The Beginners Guide to the Side Hustle
Unless you're balls deep in your own business already, you'd be a fool to not be pursuing a side hustle. The side hustle is your passion. Perhaps you love your job, but part of the beauty of the side hustle is that since you can do whatever you want and make money doing it, you might as well be having the most fun you can possibly have at it. Maybe your side hustle isn't particularly lucrative. Then again, I've seen some bracelets made out of ocean trash sell for $20 a piece. It's all about finding the right audience and market, and the rest falls into place.
Common skills such as fixing cars, which you will find an entire section dedicated to on this blog, can be quite handy for scraping up extra cash when you need to. Perhaps you have fun taking things apart and electrocuting yourself. See if you can advertise your skills as an on-the-cheap electrician. Start with friends and family, and then move onto Craigslist or put an ad in the paper.
Steps to Kicking Off Your First Side Hustle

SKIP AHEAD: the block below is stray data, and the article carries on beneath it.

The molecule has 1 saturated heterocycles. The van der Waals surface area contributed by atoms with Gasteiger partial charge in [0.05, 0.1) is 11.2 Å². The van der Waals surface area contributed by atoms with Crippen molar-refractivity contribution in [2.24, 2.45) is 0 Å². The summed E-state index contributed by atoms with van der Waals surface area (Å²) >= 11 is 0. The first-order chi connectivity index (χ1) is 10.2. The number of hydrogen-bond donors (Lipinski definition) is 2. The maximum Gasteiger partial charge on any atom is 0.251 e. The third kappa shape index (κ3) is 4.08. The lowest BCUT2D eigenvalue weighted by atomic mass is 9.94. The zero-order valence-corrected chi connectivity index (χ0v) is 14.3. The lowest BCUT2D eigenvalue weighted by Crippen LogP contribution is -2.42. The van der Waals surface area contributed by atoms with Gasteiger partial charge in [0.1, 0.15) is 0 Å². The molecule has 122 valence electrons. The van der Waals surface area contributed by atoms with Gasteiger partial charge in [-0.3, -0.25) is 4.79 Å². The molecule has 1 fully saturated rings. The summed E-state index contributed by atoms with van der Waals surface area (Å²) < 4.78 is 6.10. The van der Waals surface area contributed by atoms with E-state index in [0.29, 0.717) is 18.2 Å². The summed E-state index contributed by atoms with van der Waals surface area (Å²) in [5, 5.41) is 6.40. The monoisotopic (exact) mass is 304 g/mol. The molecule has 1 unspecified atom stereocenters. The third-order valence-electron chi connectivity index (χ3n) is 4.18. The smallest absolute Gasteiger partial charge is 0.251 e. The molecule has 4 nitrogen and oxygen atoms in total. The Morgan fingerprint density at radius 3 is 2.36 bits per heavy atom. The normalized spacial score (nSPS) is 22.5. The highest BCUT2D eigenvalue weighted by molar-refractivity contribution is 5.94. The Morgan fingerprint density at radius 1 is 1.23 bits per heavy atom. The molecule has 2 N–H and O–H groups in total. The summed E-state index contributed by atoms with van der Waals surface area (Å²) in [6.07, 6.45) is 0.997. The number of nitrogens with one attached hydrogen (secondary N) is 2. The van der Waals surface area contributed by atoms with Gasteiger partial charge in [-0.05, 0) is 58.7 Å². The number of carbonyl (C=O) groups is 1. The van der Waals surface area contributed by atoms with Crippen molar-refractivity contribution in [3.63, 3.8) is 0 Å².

1.) Find the time. If you can't find time, make it.
It's easy to get wrapped up in life. The problem, of course, is that there is only 24 hours a day, and unless you're superhuman, you're probably only awake and functional for 16 of those hours. We can all go on some benders with only a few hours of sleep once in a while, but by and large adults in America don't get enough sleep - with 6.8 hours being the average figure according to a Gallup poll. There is no glory without sacrifice. If you can't obtain any more time in the margins between scheduled tasks, then you need to reduce the frequency or sacrifice the task altogether. People that don't have any side hustles that aren't already working 60+ hours a week might be spending a lot of time on leisure activities. Hanging out with friends, drinking, dining out, etc. Your side hustle will never work unless you do. Even Tim Ferriss' famous book "The Four Hour Workweek" doesn't suggest that you can ever spend zero time working.